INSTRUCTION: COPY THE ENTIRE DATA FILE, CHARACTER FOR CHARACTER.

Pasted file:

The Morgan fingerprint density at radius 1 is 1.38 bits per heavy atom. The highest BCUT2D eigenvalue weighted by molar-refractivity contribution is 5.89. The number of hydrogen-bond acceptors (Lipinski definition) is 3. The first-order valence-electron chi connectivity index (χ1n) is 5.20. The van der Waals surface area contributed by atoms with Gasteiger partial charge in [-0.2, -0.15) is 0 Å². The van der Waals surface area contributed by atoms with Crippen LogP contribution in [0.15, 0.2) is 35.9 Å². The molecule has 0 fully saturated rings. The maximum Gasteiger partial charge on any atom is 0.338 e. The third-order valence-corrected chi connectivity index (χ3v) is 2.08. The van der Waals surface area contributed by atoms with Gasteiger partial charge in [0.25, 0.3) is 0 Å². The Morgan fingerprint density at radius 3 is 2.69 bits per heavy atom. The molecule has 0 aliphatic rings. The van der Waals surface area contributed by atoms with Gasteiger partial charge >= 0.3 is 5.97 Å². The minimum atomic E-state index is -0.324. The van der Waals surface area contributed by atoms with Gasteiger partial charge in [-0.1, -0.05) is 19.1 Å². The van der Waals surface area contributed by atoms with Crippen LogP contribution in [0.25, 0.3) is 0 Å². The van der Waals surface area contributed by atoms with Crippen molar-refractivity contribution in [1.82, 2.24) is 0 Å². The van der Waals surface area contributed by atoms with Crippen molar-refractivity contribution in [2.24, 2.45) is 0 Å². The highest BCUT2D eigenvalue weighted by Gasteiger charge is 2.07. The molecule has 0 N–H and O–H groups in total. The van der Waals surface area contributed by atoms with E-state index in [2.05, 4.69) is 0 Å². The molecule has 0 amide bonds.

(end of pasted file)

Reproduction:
The Morgan fingerprint density at radius 1 is 1.38 bits per heavy atom. The highest BCUT2D eigenvalue weighted by molar-refractivity contribution is 5.89. The number of hydrogen-bond acceptors (Lipinski definition) is 3. The first-order valence-electron chi connectivity index (χ1n) is 5.20. The van der Waals surface area contributed by atoms with Gasteiger partial charge in [-0.2, -0.15) is 0 Å². The van der Waals surface area contributed by atoms with Crippen LogP contribution in [0.15, 0.2) is 35.9 Å². The molecule has 0 fully saturated rings. The maximum Gasteiger partial charge on any atom is 0.338 e. The third-order valence-corrected chi connectivity index (χ3v) is 2.08. The van der Waals surface area contributed by atoms with Gasteiger partial charge in [0.25, 0.3) is 0 Å². The Morgan fingerprint density at radius 3 is 2.69 bits per heavy atom. The molecule has 0 aliphatic rings. The van der Waals surface area contributed by atoms with Gasteiger partial charge >= 0.3 is 5.97 Å². The minimum atomic E-state index is -0.324. The van der Waals surface area contributed by atoms with Gasteiger partial charge in [-0.1, -0.05) is 19.1 Å². The van der Waals surface area contributed by atoms with Crippen LogP contribution in [0.25, 0.3) is 0 Å². The van der Waals surface area contributed by atoms with Crippen molar-refractivity contribution in [1.82, 2.24) is 0 Å². The van der Waals surface area contributed by atoms with Crippen molar-refractivity contribution in [2.24, 2.45) is 0 Å². The highest BCUT2D eigenvalue weighted by Gasteiger charge is 2.07. The molecule has 0 N–H and O–H groups in total. The van der Waals surface area contributed by atoms with E-state index in [2.05, 4.69) is 0 Å². The molecule has 0 amide bonds.